• Neurologic signs such as an unsteady gait, weakness, urine dribbling, lack of tail tone and recumbency.

Veterinarians who diagnose potential West Nile virus cases should contact the State Veterinarian’s Office at (360) 902-1878.

Visit WSDA’s West Nile virus webpage or the state Department of Health for more information.

Thursday, August 9, 2018

Capturing a taste of Washington

Chris McGann

Taiwanese buyers snap photos of the popcorn candy coating
 process at a Seattle-area factory. After sampling the gamut
 of flavors, truffle was a surprise standout!
WSDA is always busy looking for ways to expand markets for Washington producers. Our International Marketing Program helps facilitate buyer-seller connections, delivers resources and continually advocates for global market access.

Recently, the program joined forces with the Western United States Agricultural Trade Association to connect Taiwanese buyers with 17 Northwest suppliers.

After a whirlwind of face-to-face, buyer-seller meetings - more than 80 on the first day - the buyer group struck out on day two to see where the magic happens at three Seattle-area facilities. They visited Seattle Popcorn Company (Uncle Woody’s Popcorn);  AMES International (chocolate-covered fruits and nuts, nuts, and cookies); and SuperValu International (product consolidation/private label brands).

WSDA International Marketing Program Trade Specialist Elisa Daun organized the mission.

“Connecting professional buyers with Washington companies is a great opportunity,” Daun said. “These missions showcase the abundance of quality products available in our state and can be invaluable for producers trying to reach overseas markets.”

In 2017, Taiwan imported more than $264 million worth of Washington's agricultural and food products. The top five products were:

  1. Apples ($72 million)
  2. Frozen French Fries ($53 million)
  3. Sweet Cherries ($41 million)
  4. Frozen/Chilled Beef ($18 million)
  5. White Wheat ($16 million)

The International Marketing Program is working to help position Washington companies to export their products efficiently and profitably, while promoting our state’s consistent high quality, diversity of offerings, and high standard for food safety and handling.

Washington’s major crops and commodities have trade associations for promotion. The WSDA International Marketing Program helps bridge the gap for smaller suppliers, many of whom sell processed or packaged goods. The buyers can meet the operators, tour facilities and get a better sense of the quality of products and companies they will be working with.

For more information about upcoming international marketing events and activities, check out this WSDA calendar.

Tuesday, August 7, 2018

Hot weather tips for pets and livestock

Dr. Minden Buswell
WSDA Veterinarian

As the summer heat rises, it's important to help
 your livestock stay cool.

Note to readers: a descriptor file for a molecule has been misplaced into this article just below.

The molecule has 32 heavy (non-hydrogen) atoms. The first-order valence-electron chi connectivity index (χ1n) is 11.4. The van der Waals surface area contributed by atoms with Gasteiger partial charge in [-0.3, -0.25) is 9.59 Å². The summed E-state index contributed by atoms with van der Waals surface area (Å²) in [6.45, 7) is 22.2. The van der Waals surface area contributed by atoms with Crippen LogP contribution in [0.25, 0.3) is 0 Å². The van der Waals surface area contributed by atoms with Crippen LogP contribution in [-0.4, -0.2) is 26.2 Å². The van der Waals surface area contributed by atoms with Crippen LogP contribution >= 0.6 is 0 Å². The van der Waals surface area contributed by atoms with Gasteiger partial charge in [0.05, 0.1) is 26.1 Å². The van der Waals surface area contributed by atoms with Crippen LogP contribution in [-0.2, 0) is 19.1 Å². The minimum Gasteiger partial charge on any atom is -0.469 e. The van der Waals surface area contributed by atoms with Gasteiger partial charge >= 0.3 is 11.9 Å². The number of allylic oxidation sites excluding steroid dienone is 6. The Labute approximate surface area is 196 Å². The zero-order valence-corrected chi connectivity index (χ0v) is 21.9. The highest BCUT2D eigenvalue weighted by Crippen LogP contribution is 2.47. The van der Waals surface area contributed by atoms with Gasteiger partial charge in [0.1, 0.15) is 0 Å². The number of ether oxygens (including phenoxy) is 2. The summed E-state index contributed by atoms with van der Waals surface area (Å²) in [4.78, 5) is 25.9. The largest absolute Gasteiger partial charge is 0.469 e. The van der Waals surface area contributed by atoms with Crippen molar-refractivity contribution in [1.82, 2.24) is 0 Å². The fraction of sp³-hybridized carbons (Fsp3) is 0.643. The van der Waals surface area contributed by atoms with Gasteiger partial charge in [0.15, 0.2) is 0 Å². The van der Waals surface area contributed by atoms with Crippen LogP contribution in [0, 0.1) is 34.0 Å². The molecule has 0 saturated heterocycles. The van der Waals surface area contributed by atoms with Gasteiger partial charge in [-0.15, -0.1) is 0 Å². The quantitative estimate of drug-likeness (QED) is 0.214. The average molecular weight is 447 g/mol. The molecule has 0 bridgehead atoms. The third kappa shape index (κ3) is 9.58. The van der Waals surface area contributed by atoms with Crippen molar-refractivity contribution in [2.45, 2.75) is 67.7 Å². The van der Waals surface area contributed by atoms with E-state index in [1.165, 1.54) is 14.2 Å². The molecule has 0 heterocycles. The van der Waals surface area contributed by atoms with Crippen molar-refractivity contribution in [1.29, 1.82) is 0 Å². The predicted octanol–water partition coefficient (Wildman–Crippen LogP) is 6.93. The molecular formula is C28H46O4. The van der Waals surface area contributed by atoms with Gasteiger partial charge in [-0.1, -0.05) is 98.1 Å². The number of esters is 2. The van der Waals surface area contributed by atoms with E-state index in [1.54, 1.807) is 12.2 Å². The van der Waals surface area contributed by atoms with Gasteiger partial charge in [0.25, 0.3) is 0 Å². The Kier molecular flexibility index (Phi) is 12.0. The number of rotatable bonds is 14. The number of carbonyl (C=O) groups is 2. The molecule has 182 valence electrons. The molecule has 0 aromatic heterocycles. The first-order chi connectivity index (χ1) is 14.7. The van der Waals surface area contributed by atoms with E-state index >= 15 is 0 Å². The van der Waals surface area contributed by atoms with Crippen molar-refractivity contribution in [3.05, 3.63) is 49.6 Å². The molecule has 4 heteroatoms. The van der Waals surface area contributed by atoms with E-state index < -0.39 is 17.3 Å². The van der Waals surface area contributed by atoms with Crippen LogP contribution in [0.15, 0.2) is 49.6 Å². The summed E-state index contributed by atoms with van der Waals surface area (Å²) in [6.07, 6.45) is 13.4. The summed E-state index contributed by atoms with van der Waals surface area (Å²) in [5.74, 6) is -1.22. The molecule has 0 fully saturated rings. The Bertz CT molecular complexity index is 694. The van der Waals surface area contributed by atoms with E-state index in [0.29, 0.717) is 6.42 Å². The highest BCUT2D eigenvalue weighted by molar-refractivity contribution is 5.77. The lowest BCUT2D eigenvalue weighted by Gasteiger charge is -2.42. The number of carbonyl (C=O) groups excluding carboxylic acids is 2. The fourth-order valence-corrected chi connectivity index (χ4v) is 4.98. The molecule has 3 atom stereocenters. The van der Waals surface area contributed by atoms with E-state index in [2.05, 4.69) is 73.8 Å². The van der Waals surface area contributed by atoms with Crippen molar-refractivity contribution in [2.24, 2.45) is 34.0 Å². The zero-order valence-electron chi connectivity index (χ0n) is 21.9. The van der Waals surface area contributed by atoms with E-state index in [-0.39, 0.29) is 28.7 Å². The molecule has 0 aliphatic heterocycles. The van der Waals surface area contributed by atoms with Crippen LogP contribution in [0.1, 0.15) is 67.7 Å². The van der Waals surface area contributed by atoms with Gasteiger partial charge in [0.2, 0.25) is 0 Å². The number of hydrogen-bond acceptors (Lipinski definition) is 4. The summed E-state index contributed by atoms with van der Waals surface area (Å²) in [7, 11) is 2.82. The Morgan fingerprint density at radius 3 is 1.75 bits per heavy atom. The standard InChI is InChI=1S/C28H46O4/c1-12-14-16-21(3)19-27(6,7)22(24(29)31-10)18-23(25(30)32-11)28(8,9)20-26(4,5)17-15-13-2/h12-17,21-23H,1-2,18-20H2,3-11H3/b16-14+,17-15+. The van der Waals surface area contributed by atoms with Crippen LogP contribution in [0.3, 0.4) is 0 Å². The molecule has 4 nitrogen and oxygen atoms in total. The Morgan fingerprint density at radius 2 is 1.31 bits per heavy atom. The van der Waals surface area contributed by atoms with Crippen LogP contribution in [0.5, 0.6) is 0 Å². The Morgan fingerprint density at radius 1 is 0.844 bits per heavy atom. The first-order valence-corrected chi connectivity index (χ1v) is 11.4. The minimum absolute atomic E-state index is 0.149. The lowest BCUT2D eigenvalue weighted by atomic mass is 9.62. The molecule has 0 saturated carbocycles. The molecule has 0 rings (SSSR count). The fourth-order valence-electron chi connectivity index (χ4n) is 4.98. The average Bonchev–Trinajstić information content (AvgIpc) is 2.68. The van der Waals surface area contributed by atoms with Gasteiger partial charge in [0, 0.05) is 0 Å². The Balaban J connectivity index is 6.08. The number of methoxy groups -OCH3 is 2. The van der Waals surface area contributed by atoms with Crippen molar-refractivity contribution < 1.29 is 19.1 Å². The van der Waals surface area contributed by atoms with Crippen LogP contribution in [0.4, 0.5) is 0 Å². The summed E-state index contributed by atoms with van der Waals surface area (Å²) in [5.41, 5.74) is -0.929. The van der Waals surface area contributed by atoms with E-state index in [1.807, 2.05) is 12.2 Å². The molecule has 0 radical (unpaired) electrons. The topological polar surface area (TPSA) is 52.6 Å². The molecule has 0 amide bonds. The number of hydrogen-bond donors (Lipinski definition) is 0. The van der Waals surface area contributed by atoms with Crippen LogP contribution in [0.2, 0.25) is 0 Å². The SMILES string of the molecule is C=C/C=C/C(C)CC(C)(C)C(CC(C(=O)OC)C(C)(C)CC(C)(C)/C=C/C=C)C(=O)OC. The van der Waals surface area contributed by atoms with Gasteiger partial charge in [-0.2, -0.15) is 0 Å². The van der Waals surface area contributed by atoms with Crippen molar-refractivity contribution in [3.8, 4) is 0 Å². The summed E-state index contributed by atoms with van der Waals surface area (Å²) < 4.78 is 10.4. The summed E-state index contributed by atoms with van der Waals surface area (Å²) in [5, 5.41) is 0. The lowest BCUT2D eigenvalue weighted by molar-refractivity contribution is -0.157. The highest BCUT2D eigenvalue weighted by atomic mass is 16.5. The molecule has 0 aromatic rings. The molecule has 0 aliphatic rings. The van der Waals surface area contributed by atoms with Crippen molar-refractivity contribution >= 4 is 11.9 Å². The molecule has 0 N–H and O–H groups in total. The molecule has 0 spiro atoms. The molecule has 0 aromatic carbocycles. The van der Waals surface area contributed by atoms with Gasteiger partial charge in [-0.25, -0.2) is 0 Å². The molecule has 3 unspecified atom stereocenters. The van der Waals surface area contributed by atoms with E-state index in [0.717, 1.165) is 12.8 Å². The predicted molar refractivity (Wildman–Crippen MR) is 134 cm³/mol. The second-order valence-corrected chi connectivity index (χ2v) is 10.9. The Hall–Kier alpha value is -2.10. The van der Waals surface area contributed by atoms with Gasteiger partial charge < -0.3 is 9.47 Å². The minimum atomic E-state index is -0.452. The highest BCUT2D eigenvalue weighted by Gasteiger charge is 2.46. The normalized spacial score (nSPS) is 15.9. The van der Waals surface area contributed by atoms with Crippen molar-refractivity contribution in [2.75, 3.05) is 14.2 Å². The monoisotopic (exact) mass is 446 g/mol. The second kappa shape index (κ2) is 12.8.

Hot weather can reduce animals’ feed intake, growth, production, reproduction, welfare, and overall health. Each year the livestock and poultry industries lose billions due to livestock heat stress.

Here are a few tips and links to help keep your livestock and pets healthy during the summer heat.

Livestock heat stress: recognition, response, and prevention

According to this Washington State University Extension fact sheet, "Livestock Heat Stress: Recognition, Response and Prevention," keeping animals cool with shade, water on the skin, airflow and cool drinking water is important, especially if they show signs of heat stress. These warning signs include:

Crowding around water tanks or shade
Poor appetite
Increased respiratory rate
Elevated heart rate
Immobility or aimless wandering
Drooling or slobbering

If you observe signs of heat stress, it's time to take action. To help cool them down, you should

1. Provide shade immediately.
2. Soak the animal's body with lukewarm to cool water.
3. Increase airflow around the animal using fans if possible.
4. Provide cool drinking water.
5. Minimize handling, transportation, and stress.
6. Call veterinarian for consultation.

A word about water

It may seem obvious that water requirements for livestock rise with the temperature, but some folks may not be aware of just how much more water animals need when it gets hot. According to information from University of Nebraska and University of Iowa extensions, water consumption when the temperature reaches 90 F can be almost twice what it is at 70 F.
Here’s a link to a useful fact sheet put out by the Iowa 4H.

Heat index:

 "Be prepared, even if the risk is several index units away. Additional
 solar heat, lack of air movement and heavy fat cover all can lead
 to disastrous effects of heat stress." NDSU Heat Stress Guide 
Many factors come into play when it comes to assessing the level of stress heat puts on animals. Physical workload, body weight, confinement and even hide color can all contribute to heat stress. For example, dark-hided animals are more susceptible to heat stress than their light-hided counter parts. But,  just like it does for people, humidity can really increase the discomfort on a hot day. As this table illustrates, the “feels like” factor should be taken into consideration, too.

Heat stress in cattle

With all that’s at stake, it pays to adopt a three-step plan for hot weather.